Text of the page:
Honestly I don't think I could stand using a full-bloated linux distro on a system with just 256MB of RAM, but the system should be enough as a media center.

#10
fos

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You are correct, the R-Pi would not do well with a full blown install. The three that are available have been tailored to fit. In particular it has Python for beginning programmers.

I would like to see something like Tiny Core or Puppy LInux ported to the ARM.

#11
cili0

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Actually the reason behind the project was to ease the teaching of programming, so no suprise that the OSes that have been tailored to fit well on the raspberry pi provide a comfy environment to learn how to code.

The combination of price, power consumption and the fact that the system is based on an ARM architecture has excited the *nix geeks, who are ready to use the raspberry pi in the most creative ways possible.

I don't think that OpenOffice or KOffice are available for ARM, so a good point to understand is whether there's a mature and robust word processor to be used on that system (i think that google docs or Office Live won't work because of the lack of RAM).

#12
fos

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The Fedora port is now available. It includes Abiword for the word processor, vim and gedit for the programming text generation. It even include gimp.

It is pretty capable, all 18000 ports in the Fedora Arm repository are supposed to work. If you watch memory just about anything is possible.

#13
spakk

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Hi @ll,
has anyone tried to created a kernel for raspberry pi, or is there a working OSX system for raspberry pi? :king:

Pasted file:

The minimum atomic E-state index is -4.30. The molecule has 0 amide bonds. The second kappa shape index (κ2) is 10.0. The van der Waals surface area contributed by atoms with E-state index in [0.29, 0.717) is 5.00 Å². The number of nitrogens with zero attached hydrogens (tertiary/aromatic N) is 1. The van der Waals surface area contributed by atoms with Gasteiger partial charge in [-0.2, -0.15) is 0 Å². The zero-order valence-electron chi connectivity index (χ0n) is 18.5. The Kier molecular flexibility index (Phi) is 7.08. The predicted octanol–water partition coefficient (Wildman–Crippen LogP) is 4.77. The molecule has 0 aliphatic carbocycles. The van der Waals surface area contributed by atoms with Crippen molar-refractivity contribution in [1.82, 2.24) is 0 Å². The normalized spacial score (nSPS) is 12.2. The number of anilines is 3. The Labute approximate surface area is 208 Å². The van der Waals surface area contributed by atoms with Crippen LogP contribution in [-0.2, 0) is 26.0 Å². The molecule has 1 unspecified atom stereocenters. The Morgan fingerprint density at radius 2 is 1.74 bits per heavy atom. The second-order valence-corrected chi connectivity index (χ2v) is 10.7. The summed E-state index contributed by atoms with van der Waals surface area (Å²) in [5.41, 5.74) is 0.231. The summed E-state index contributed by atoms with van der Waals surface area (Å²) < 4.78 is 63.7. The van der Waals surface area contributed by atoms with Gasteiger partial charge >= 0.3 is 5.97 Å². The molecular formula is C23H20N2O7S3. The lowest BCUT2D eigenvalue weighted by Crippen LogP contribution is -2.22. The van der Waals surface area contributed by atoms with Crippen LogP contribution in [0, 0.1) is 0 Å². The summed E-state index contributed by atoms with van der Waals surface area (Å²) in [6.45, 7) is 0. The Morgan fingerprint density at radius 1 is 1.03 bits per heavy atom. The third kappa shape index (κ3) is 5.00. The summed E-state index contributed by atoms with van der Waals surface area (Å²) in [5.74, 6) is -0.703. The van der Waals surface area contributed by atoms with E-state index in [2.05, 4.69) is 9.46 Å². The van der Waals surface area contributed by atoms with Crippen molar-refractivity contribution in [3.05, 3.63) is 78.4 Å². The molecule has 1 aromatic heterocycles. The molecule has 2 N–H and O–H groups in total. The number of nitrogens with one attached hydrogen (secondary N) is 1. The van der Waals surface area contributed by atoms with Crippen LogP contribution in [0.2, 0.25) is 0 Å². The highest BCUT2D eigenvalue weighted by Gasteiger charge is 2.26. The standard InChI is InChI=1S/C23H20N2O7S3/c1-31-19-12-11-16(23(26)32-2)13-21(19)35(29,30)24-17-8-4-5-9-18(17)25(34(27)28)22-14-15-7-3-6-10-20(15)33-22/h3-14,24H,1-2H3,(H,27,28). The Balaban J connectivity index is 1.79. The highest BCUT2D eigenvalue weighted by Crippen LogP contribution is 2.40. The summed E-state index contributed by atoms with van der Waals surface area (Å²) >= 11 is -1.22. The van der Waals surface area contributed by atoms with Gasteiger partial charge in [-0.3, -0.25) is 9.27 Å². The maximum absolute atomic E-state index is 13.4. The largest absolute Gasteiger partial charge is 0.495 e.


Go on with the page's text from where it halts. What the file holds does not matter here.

#14
Andy Vandijck

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Hi @ll,
has anyone tried to created a kernel for raspberry pi, or is there a working OSX system for raspberry pi? :king:

ARM is similar to the iPhone, iPad, iPod Touch or Apple TV 2/3
These are iOS powered ARM devices.
Too bad Apple doesn't release the ARM xnu sources.
We could hack it up to be an Apple TV e.g.

#15
spakk

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ARM is similar to the iPhone, iPad, iPod Touch or Apple TV 2/3
These are iOS powered ARM devices.
Too bad Apple doesn't release the ARM xnu sources.
We could hack it up to be an Apple TV e.g.


that would be a fantastic and cheap alternative, thanks for the information andy. I want to buy this board soon. :king:

#16
WhatTheTech

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ARM is similar to the iPhone, iPad, iPod Touch or Apple TV 2/3
These are iOS powered ARM devices.
Too bad Apple doesn't release the ARM xnu sources.
We could hack it up to be an Apple TV e.g.


Agreed! And my Samsung Chromebook could run iOS which, though not something I would want to do all day long, would be a fun project :D

#17
bonestonne

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I love my Pi, but it is just an educational tool more than anything else. For more powerful ARM units, you'll end up paying a little more (upwards of $100 or so), but they are much more capable with better support through Android, and probably other ARM based OSes, but the hardware support is not very wide. For anyone looking for a really beefy ARM unit, I'd look at the ODROID-U2. I'll probably get one in the summer to use as a full media center, rather than having to turn on the PS3 for youtube videos.